Limp in Poker & Why It’s Almost Always Bad

Limp In Poker

What is Limp in Poker?

The open limp is where a player will enter the pot by flat calling the blinds. It is the cheapest way to enter the pot and generally used by beginner players to see how the rest of table will act before choosing to invest more before the flop.  

Why is it so Bad to Limp in Poker?

I’m willing to stick my neck out on this one and say it’s almost always bad to open limp in tournament poker. There are scenarios where it can be ok – I make exception from the small blind, but every other position I will almost never advocate an open limp. If you are a video member, you will see an open limp from an opponent at my table will a instantly justify a weak tag on them. Judgemental? Yes, but with good reason. Let’s take a look at some reasons why open limping is bad poker strategy.

Weak Passive Play Doesn’t Win

Players can be grouped into several categories, each one with distinct traits that separate them from others e.g. tight aggressive and loose aggressive. The style of poker that involves open limping is generally weak passive, one of the worst traits to have. Why? Winning poker strategy almost always means playing aggressively, you can achieve this with different pre-flop hand selection but you must be aggressive when you do play (generally).

Adopting a weak passive style is likely to see you getting bullied out of countless pots. The reality is, you will not hit enough strong hands to command a decent post flop win %.

Limping in is very fishy play

What are You Representing by Limping?

By open limping, you are telling the table you have a weak to medium strength hand. Any decent player will immediately recognise that you want to enter the pot cheaply as you are not coming in for a raise. The reason this is bad is simple, a table of good players will isolate your limps and take pot after pot from you. You cannot legitimately represent premium hands when you open limp/call which makes post flop play tricky for you too.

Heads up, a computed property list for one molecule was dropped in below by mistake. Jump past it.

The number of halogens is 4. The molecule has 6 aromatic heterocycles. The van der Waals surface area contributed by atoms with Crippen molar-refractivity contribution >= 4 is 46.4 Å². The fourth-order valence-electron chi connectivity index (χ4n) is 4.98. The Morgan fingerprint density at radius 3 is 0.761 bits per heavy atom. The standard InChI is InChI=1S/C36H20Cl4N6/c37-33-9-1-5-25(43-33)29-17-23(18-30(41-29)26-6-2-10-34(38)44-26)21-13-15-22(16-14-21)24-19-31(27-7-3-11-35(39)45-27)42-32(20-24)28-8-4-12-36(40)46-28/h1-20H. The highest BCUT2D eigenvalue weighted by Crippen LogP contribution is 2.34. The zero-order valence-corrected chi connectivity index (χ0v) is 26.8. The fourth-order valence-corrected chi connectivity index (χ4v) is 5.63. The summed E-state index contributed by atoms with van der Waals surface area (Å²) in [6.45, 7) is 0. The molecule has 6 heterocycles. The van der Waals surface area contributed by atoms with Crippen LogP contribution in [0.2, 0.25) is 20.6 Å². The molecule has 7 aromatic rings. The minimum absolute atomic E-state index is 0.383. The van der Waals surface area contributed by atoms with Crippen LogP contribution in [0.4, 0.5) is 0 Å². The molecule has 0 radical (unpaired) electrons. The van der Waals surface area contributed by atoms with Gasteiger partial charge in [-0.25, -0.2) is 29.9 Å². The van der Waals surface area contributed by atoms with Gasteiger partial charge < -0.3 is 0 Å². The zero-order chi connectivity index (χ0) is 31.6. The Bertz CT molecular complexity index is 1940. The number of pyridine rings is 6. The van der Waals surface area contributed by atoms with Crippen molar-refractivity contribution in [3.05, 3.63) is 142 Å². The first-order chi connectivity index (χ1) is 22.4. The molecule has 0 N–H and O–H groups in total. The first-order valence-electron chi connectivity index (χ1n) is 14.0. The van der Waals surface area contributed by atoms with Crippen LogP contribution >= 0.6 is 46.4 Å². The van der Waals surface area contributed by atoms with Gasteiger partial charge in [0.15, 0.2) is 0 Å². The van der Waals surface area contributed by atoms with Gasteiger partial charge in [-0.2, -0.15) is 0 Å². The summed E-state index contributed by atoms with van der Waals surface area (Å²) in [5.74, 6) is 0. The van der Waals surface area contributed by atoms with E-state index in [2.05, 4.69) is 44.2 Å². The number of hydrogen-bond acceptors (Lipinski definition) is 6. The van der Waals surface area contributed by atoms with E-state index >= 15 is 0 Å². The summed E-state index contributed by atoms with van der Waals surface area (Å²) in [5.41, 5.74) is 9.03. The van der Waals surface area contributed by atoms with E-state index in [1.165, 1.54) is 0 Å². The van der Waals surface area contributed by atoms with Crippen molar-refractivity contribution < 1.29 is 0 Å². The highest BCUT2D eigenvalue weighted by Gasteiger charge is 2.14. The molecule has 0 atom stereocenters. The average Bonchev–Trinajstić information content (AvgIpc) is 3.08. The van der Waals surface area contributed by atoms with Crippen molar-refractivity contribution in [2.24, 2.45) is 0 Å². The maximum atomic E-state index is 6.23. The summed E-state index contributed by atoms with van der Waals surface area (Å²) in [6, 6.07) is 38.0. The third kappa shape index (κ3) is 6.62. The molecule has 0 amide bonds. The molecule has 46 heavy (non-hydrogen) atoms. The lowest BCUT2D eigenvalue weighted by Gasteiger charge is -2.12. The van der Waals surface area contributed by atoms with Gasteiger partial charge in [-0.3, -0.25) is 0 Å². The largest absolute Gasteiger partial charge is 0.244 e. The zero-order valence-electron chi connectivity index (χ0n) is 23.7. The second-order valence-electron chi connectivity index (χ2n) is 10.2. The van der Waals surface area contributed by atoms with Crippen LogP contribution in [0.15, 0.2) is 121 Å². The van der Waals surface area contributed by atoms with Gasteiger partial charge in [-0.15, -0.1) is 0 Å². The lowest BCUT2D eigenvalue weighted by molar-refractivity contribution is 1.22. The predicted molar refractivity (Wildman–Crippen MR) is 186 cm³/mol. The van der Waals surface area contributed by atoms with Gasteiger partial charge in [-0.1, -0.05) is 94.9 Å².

I always ask students, are the ingredients of the hand on your side when you are involved in a pot? The ingredients being ; position, pre-flop lead/aggression, hand strength and ability. This can be converted to questions as follows:

  • Do you have positional advantage?
  • Are you the pre flop raiser?
  • Do you think you have the stronger hand?
  • Are you the better player?

Now let’s answer the questions above when you open limp from early position with:

Do you have positional advantage?
No. Unless it folds to the blinds.

Are you the pre-flop raiser?

Do you think you have the stronger hand?
Possibly, if it folds to the blinds.

Are you the better player?
Unlikely, if you are the type of player to open limp.

Clearly the ingredients to winning the hand are not on your side by adopting a limp in style of poker. That doesn’t mean you won’t win the hand but you are handicapped somewhat.

Conclusion on Open Limping

Limping in is a poor poker strategy. It makes playing post flop poker harder, you are less likely to win and more likely to get bluffed out too. By adopting this style, you are inviting better players to abuse you before and after the flop and put you in awkward positions. There are professionals that have attempted this style of poker in the past with a view to setting traps but it is rarely profitable and to be used at your peril.

Even with the relentless aggression in online poker, the limp in style of poker is not one to be seriously considered yet. It’s possible in 10 years, that limping in might be a strategy to consider (but I doubt it!).  

If you enjoyed this article, perhaps you’d be interested in reading our poker tournament strategy tips or our poker cheat sheet article? We also have a video membership which is perfect for low stakes players keen to improve their game. Best of all, you can trial it for free.

Image Source for Fish: Unsplash

Narciso Baldo is the Director and Head Coach of Texas Hold'em Questions. He has been playing poker for over 16 years. After spending many years as a professional, he now runs UK poker training site Texas Hold'em Questions. Narciso regularly writes poker articles sharing tips, strategy, news and experience with gambling enthusiasts. Narciso also writes for reputable gambling portal Casino City Times, (bio here). Contact: